World Market And World Power
Globalized Civil Society And Its Anti-Terrorist Culture Of War

Reasons for war come about in times of peace — when else? Conversely, peace is the “state of affairs” brought about by wars and is unthinkable without the capacity and willingness to wage them. This is something the Romans were already aware of long ago when they declared, si vis pacem, para bellum (if you seek peace, prepare for war).” And in the twenty-first century, NATO follows the same principle when it commits to being willing and able to carry out no less than six simultaneous military missions at any time — two larger wars with 60,000 troops and up to four smaller wars with 20,000 to 30,000 troops — for the purpose of securing world peace.

Currency and its Value
The Competition of Nations for the Wealth of the World

It’s no surprise that the participants in the global financial business perceive its precarious state. It is more astonishing that nobody can be found willing to distance himself from the daily disseminated concerns about the latest “developments” on the financial markets, and to criticize the circus that plays itself out in elaborate contrast to unemployment and starving Africans. Especially as this circus arises from the antagonism between the various nations in which the free market economy is raging, and gives this antagonism a new impetus.

A victory for “populism” in the heart of democracy
Donald Trump and his nation — united in the pursuit of happiness

A great president serving a great nation

In the USA at the end of January, a man came to power with an unshakable faith in the greatness of the American people and pure hatred for the country’s ‘political establishment.’

He holds the latter responsible for the disastrous state of the nation, which does not at all match the magnificent achievement Trump believes his countrymen capable of. Unlike his critics and competitors, who like to present good news about the economic dominance of Silicon Valley and Wall Street, the strength of the American military, and the openness, progressiveness, and dynamism of American scientific and cultural life, Trump detects one big disaster when it comes to business, domestic and foreign policy, and, not least, morals. He thinks the US is being beat in world trade by large and small competitors; the once glorious heartland of industrial world dominance has become a shabby Rust Belt; Americans willing to work hard are finding fewer and fewer jobs and making an ever worse living at them because the industrial companies their labor once made great would nowadays rather employ labor elsewhere. And America has not won a war in a long time, or much else either. For Trump, the USA as a world power is unacceptably damaged if it is no longer generally acknowledged in the world to be clearly number one in every way. This simply cannot be, because according to Trump the greatness of Americans means that — whatever they are or do as individuals — they are a collective of winners who outstrip their competitors across the globe in every field. There is no country or people on this earth as beautiful as America and the Americans, which for Trump is the same thing as saying that nothing and nobody can beat them in the fight that he sees in every aspect of the world. So if the American people’s circumstances, their nation’s wealth and their state’s power lag so far behind what this people is basically capable of and predestined for, i.e., being unbeatably superior in every arena that nations compete in, then the American people are obviously being prevented from showing their greatness in their own country; they’re no longer master of the house.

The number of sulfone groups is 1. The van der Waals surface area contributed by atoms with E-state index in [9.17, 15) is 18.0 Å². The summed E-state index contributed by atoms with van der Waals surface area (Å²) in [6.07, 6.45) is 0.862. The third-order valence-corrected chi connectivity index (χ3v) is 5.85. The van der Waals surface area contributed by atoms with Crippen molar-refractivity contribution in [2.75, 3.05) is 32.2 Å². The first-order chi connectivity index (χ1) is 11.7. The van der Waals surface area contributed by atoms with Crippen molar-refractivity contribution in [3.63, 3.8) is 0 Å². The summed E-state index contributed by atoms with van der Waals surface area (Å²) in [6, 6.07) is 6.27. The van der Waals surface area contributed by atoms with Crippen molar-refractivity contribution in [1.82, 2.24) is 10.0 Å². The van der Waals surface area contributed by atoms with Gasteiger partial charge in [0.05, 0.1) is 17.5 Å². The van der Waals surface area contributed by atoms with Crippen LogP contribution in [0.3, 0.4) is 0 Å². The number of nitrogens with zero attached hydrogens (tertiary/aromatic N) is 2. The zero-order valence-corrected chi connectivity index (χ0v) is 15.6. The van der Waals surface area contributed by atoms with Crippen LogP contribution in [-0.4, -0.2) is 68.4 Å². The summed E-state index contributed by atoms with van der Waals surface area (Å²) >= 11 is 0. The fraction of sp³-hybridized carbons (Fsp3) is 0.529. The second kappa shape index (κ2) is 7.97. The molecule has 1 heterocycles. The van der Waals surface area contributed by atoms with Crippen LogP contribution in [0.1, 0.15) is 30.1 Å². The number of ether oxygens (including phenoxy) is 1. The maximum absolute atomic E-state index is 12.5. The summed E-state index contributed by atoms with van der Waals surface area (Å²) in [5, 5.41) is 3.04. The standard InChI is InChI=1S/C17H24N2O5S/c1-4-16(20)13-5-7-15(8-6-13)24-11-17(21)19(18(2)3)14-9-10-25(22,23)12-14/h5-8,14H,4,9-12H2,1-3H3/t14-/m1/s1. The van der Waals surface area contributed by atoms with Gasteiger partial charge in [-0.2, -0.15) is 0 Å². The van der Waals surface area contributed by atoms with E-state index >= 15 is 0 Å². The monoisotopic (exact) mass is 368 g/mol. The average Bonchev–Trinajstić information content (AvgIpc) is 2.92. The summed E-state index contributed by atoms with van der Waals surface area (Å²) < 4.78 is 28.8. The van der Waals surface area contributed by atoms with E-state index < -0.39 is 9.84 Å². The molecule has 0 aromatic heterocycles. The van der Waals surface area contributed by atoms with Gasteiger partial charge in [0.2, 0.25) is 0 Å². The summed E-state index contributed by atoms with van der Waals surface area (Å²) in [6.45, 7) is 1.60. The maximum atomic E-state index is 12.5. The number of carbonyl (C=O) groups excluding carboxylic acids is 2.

This must be rectified.

Donald Trump and the World

For Trump, it is a sure fact that the proud USA and American people are being bled by transnational business that has caused jobs in the country to be lost, whole industrial regions that once flourished to go to rot, American infrastructure to decay, the local population to sink into poverty, trade balances to be negative, and government debt to be gigantic. For him, this goes hand in hand with an alarming decline in American military power, which he sees not only in the curbed expansion of US weapons budgets over the last decades, but also in the USA’s lack of success in its military engagements over the last quarter century.

It’s clear to him that all this is the result of a sell out of American interests that is as huge as it is criminal. An utterly corrupt “establishment,” in his view, has allowed economic dealings by which American jobs have been stolen, thereby depriving his “hard-working” and “beautiful” Americans of their right to the happiness of achieving, by their superior proficiency, the prosperity for themselves and their families, and thus for America as a whole, that befits them and their nation. This picture of America’s deep crisis and its causes shows what Trump’s picture of the world altogether is like.